Mustangs ~ American MustangFamily: EquidaeEquus caballusPhoto © Animal World: Courtesy Sandra Lloyd
Mustangs have run as wild horses in North America for several hundred years, and still do today!
The American Mustang is descended from the Spanish horses that were brought with the Conquistadors in the 16th Century. At one time over one million Mustangs roamed over most of North and Central America. A hardy animal, the Mustang has survived in the wild for several hundred years.
The Mustang is the embodiment of the spirit and freedom of the early development of the United States. It is often thought of as a symbol of the American West and is considered one of the native American horses. Free roaming Mustangs are primarily wild horses, but they are quite often captured and gentled. The American Mustang is favored for its rugged toughness and endurance. They have an independent spirit and will do as they please, but they are highly intelligent. With good treatment and proper training they are quick to learn.
The American Mustang is a light horse breed. Light horse breeds generally weigh under 1,500 pounds. They are typically used as riding horses for leisure and trail riding. Being agile and swift, many are also used on the racetrack, in the show ring, and for work on the ranch.
Light horses are grouped in a couple of different ways, one being the continent or country where they originated from. They are also grouped according to training, classified as either a stock type, hunter type, saddle type, or 'other'. A body type is generally attributed to each class, with the 'other' classification being a bit of an odd ball. It includes those that are color breeds or those that may fit a body type of one of the training classes, but not be used for that type of training. The 'other' types can also include those that may fit into more than one of the type groups.
The horse class the American Mustang fits into is the 'other' class.
Some of the Spanish horses brought by the Conquistadors in the 16th Century escaped and began to form large herds that spread from Central America up into the plains of the present-day United States. It is estimated that at the beginning of the 20th Century over one million wild horses roamed the mountains and plains of the United States. By 1970, due to hunting for meat, the number of native American horses fell dramatically so that fewer than 17,000 mustangs remained.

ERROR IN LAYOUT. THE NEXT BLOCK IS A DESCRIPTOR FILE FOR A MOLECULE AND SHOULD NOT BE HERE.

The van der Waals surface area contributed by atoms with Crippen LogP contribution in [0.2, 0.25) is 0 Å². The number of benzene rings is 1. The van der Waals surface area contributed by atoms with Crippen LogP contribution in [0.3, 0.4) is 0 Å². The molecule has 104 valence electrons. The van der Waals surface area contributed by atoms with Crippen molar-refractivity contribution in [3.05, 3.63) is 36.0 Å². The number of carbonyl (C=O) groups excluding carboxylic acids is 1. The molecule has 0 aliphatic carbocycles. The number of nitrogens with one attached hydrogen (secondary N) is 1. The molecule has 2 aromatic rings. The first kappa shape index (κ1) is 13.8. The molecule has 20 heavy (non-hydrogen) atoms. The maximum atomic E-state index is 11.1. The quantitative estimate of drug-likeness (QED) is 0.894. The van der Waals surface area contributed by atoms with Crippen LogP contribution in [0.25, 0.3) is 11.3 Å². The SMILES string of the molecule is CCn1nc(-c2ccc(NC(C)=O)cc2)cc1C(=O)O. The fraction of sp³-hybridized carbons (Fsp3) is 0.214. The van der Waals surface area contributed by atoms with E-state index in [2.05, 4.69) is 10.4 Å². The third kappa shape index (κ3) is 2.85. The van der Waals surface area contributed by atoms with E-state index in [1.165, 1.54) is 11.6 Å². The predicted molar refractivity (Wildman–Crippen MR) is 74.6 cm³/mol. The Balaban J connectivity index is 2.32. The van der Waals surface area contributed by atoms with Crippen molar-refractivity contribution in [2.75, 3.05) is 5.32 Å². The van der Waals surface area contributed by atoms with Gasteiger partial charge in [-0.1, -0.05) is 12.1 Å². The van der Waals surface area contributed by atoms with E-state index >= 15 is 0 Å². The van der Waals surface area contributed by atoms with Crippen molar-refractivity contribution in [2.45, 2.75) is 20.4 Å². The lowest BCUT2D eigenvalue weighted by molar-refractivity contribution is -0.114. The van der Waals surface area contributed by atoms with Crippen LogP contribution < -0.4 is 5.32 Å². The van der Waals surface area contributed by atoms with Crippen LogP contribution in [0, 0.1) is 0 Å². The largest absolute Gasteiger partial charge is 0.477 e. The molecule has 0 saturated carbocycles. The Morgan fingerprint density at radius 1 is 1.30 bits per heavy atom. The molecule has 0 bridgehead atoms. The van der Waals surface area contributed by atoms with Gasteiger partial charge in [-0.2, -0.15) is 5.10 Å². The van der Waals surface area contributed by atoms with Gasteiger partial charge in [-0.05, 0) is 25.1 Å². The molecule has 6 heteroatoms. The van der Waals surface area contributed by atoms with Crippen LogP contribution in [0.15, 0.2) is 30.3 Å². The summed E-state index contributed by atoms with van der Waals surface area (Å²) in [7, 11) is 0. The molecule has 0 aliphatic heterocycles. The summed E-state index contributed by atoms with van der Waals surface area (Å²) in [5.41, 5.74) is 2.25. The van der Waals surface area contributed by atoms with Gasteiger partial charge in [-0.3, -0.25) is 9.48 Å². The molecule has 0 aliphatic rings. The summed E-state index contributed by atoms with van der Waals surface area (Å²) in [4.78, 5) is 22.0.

A wild horse lover named Velma B. Johnston, who was later nicknamed ‘Wild Horse Annie,' became aware of the ruthless slaughter of wild horses and began a grassroots campaign to protect them. Her efforts led to a bill being passed in 1959 (known as the ‘Wild Horse Annie Act') which prohibited the use of motorized vehicles to round-up horses on public lands. It was not until 1971 that the American Mustang was declared an endangered species and was protected by law under the Wild Free-Roaming Horse and Burro Act. The wild herds have recovered under government protection and the U.S. Bureau of Land Management (BLM) estimates that there are currently around 50,000 Mustangs living in the United States. The BLM conducts its own round-ups in some areas to help prevent overpopulation and these horses and burros are put up for adoption.
American Mustang enthusiasts have created several breed registries and organizations to preserve and manage Mustang stocks. Some of these are the North American Mustang Association and Registry, the Spanish Barb Breeders Association, and the International Society for the Protection of the Mustang and Burros.
Mustangs come in all sizes, shapes, and colors, with the average height being around 14.2 hands. The most common colors are bay and sorrel, but they come in buckskin, appaloosa, zebra striped dun, grulla (slate gray), roan, palomino, and paint.
The Mustang's ancestors ran wild in the Americas, and they developed into a hardy breed with simple nutritional requirements. Mustangs had to survive on small amounts of grass and brush so they tend to be easy keepers and maintain weight on fairly low amounts of feed.
The Mustang is a fairly low maintenance breed that does well in most settings. The breed does equally well in pasture or in a barn or box stall.
Mustangs usually have an even temperament. They are very intelligent and willing to learn. These horses can be used for a variety of disciplines, from pleasure riding to endurance.
Mustangs are known to be very sound and have good, strong hooves. Hardy and robust, the well cared for Mustang should not be prone to any special health risks.
Mustangs are readily available and very inexpensive through the Bureau of Land Management Wild Horse and Burro facilities. It is best to adopt a Mustang as young as possible so that they become used to being handled and trained for ground manners. Even older Mustangs can be trained to be good riding horses, but it requires patience and a knowledgeable person.
Maria Costantino, The Handbook of Horse Breeds, Barns and Noble, 2004
Author: Sandra Lloyd